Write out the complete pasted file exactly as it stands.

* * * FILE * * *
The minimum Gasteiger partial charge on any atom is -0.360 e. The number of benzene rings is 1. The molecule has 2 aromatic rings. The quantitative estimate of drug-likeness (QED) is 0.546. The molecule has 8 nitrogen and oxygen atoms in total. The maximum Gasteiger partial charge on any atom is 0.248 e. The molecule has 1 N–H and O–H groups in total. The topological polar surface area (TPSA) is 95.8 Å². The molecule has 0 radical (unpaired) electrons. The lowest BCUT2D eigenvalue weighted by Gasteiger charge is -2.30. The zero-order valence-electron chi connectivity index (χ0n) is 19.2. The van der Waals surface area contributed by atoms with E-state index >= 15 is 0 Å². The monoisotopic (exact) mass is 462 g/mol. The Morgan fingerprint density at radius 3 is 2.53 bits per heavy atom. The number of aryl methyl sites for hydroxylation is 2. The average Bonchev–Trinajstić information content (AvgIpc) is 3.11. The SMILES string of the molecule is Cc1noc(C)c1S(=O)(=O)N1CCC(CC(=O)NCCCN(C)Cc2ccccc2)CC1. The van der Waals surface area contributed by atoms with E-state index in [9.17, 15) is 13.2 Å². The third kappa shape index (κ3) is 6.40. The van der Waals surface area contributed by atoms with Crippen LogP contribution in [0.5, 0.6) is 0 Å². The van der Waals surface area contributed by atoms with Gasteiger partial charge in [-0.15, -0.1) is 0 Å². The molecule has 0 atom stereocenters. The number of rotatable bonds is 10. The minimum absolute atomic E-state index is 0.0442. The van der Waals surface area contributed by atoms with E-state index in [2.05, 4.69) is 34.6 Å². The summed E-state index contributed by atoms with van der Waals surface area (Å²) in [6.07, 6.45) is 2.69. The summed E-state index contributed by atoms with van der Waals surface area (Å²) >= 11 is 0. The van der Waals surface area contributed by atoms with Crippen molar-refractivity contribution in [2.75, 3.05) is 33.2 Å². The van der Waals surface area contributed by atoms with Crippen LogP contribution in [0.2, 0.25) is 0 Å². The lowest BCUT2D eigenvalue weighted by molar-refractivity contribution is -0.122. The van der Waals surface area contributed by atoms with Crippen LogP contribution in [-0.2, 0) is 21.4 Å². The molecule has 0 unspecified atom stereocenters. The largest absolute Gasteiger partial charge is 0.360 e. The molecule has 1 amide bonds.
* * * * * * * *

The minimum Gasteiger partial charge on any atom is -0.360 e. The number of benzene rings is 1. The molecule has 2 aromatic rings. The quantitative estimate of drug-likeness (QED) is 0.546. The molecule has 8 nitrogen and oxygen atoms in total. The maximum Gasteiger partial charge on any atom is 0.248 e. The molecule has 1 N–H and O–H groups in total. The topological polar surface area (TPSA) is 95.8 Å². The molecule has 0 radical (unpaired) electrons. The lowest BCUT2D eigenvalue weighted by Gasteiger charge is -2.30. The zero-order valence-electron chi connectivity index (χ0n) is 19.2. The van der Waals surface area contributed by atoms with E-state index >= 15 is 0 Å². The monoisotopic (exact) mass is 462 g/mol. The Morgan fingerprint density at radius 3 is 2.53 bits per heavy atom. The number of aryl methyl sites for hydroxylation is 2. The average Bonchev–Trinajstić information content (AvgIpc) is 3.11. The SMILES string of the molecule is Cc1noc(C)c1S(=O)(=O)N1CCC(CC(=O)NCCCN(C)Cc2ccccc2)CC1. The van der Waals surface area contributed by atoms with E-state index in [9.17, 15) is 13.2 Å². The third kappa shape index (κ3) is 6.40. The van der Waals surface area contributed by atoms with Crippen LogP contribution in [0.5, 0.6) is 0 Å². The van der Waals surface area contributed by atoms with Gasteiger partial charge in [-0.15, -0.1) is 0 Å². The molecule has 0 atom stereocenters. The number of rotatable bonds is 10. The minimum absolute atomic E-state index is 0.0442. The van der Waals surface area contributed by atoms with E-state index in [2.05, 4.69) is 34.6 Å². The summed E-state index contributed by atoms with van der Waals surface area (Å²) in [6.07, 6.45) is 2.69. The summed E-state index contributed by atoms with van der Waals surface area (Å²) >= 11 is 0. The van der Waals surface area contributed by atoms with Crippen molar-refractivity contribution in [2.75, 3.05) is 33.2 Å². The van der Waals surface area contributed by atoms with Crippen LogP contribution in [0.2, 0.25) is 0 Å². The lowest BCUT2D eigenvalue weighted by molar-refractivity contribution is -0.122. The van der Waals surface area contributed by atoms with Crippen LogP contribution in [-0.2, 0) is 21.4 Å². The molecule has 0 unspecified atom stereocenters. The largest absolute Gasteiger partial charge is 0.360 e. The molecule has 1 amide bonds.